John Divine has no position in any stocks mentioned. You can follow him on Twitter, @divinebizkid, and on Motley Fool CAPS, @TMFDivine.

The Motley Fool recommends Home Depot. Try any of our Foolish newsletter services free for 30 days. We Fools don't all hold the same opinions, but we all believe that considering a diverse range of insights makes us better investors. The Motley Fool has a disclosure policy.

4 in 5 Americans Are Ignoring Buffett's Warning

Don't be one of them.

Jun 12, 2015 at 5:01PM

Admitting fear is difficult.

So you can imagine how shocked I was to find out Warren Buffett recently told a select number of investors about the cutting-edge technology that's keeping him awake at night.

This past May, The Motley Fool sent 8 of its best stock analysts to Omaha, Nebraska to attend the Berkshire Hathaway annual shareholder meeting. CEO Warren Buffett and Vice Chairman Charlie Munger fielded questions for nearly 6 hours.
The catch was: Attendees weren't allowed to record any of it. No audio. No video. 

Our team of analysts wrote down every single word Buffett and Munger uttered. Over 16,000 words. But only two words stood out to me as I read the detailed transcript of the event: "Real threat."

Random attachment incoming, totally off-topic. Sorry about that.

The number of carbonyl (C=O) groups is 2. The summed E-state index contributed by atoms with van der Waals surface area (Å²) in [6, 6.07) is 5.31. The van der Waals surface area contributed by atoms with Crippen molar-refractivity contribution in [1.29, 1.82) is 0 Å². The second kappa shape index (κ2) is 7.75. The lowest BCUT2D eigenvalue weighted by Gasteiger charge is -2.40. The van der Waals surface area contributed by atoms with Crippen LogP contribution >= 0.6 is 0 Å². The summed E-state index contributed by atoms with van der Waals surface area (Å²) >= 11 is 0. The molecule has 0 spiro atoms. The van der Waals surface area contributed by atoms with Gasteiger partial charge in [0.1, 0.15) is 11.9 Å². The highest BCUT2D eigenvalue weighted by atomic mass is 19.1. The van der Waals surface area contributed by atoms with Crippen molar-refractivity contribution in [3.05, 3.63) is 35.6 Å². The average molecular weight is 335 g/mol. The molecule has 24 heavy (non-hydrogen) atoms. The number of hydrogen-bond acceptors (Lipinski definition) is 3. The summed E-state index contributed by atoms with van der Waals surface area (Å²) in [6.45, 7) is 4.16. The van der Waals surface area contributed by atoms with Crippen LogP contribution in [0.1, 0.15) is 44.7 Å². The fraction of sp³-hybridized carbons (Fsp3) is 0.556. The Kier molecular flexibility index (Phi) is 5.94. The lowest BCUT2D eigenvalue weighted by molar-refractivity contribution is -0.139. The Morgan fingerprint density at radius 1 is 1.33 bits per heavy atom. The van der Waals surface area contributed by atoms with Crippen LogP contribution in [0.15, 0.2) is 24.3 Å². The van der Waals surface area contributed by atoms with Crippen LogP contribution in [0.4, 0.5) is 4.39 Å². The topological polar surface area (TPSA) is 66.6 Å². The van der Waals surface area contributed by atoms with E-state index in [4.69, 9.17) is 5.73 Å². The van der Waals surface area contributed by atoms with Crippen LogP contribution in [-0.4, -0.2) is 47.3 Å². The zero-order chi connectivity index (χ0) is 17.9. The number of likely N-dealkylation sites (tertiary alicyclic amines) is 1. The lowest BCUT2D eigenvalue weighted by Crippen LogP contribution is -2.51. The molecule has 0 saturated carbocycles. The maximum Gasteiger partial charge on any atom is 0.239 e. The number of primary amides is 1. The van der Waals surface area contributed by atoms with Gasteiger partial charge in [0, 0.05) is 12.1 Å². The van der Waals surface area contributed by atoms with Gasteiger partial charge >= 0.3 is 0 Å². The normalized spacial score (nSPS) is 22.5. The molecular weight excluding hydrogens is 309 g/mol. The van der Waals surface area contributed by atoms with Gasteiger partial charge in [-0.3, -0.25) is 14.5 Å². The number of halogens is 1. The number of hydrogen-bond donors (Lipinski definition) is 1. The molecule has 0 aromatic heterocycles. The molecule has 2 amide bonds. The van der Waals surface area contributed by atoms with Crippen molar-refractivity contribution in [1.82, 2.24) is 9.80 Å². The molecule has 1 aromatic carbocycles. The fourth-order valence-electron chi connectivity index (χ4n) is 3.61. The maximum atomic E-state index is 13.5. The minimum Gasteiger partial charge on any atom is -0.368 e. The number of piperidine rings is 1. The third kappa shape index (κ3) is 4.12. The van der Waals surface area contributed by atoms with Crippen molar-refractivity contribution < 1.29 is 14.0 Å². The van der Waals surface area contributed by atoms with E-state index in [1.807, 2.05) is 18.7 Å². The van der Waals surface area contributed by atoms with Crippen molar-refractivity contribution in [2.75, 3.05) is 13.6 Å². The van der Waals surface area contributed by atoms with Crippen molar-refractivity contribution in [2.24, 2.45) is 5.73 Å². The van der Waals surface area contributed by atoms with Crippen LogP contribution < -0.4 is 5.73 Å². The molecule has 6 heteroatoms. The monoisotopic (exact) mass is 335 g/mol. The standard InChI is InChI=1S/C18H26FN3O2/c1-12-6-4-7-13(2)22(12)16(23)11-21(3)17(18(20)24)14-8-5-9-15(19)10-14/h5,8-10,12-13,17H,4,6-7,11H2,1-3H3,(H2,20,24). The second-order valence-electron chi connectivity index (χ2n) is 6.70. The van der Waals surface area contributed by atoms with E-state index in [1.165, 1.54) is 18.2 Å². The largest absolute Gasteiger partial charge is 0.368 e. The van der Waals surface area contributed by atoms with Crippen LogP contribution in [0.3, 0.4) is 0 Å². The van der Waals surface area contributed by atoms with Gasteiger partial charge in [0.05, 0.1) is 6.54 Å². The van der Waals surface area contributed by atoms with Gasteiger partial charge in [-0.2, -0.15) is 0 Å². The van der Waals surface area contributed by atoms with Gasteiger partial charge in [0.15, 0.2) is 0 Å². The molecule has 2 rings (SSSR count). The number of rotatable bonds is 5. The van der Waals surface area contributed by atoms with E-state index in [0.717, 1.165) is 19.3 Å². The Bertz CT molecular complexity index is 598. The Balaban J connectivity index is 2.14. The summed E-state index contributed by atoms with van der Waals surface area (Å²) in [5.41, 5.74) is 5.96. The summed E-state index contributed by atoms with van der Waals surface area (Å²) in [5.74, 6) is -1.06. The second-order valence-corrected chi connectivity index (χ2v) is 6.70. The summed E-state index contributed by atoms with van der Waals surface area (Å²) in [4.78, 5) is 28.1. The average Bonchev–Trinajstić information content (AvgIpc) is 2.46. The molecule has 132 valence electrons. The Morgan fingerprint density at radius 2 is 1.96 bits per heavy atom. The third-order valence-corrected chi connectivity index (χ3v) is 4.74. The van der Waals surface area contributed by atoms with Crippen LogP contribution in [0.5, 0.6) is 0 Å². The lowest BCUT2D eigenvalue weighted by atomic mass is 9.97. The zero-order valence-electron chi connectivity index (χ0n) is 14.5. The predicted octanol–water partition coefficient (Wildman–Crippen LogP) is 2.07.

That's how Buffett responded when asked about this emerging market that is already expected to be worth more than $2 trillion in the U.S. alone. Google has already put some of its best engineers behind the technology powering this trend. 

The amazing thing is, while Buffett may be nervous, the rest of us can invest in this new industry BEFORE the old money realizes what hit them.

KPMG advises we're "on the cusp of revolutionary change" coming much "sooner than you think."

Even one legendary MIT professor had to recant his position that the technology was "beyond the capability of computer science." (He recently confessed to The Wall Street Journal that he's now a believer and amazed "how quickly this technology caught on.")

Yet according to one J.D. Power and Associates survey, only 1 in 5 Americans are even interested in this technology, much less ready to invest in it. Needless to say, you haven't missed your window of opportunity. 

Think about how many amazing technologies you've watched soar to new heights while you kick yourself thinking, "I knew about that technology before everyone was talking about it, but I just sat on my hands." 

Don't let that happen again. This time, it should be your family telling you, "I can't believe you knew about and invested in that technology so early on."

That's why I hope you take just a few minutes to access the exclusive research our team of analysts has put together on this industry and the one stock positioned to capitalize on this major shift.

Click here to learn about this incredible technology before Buffett stops being scared and starts buying!

David Hanson owns shares of Berkshire Hathaway and American Express. The Motley Fool recommends and owns shares of Berkshire Hathaway, Google, and Coca-Cola.We Fools don't all hold the same opinions, but we all believe that considering a diverse range of insights makes us better investors. The Motley Fool has a disclosure policy.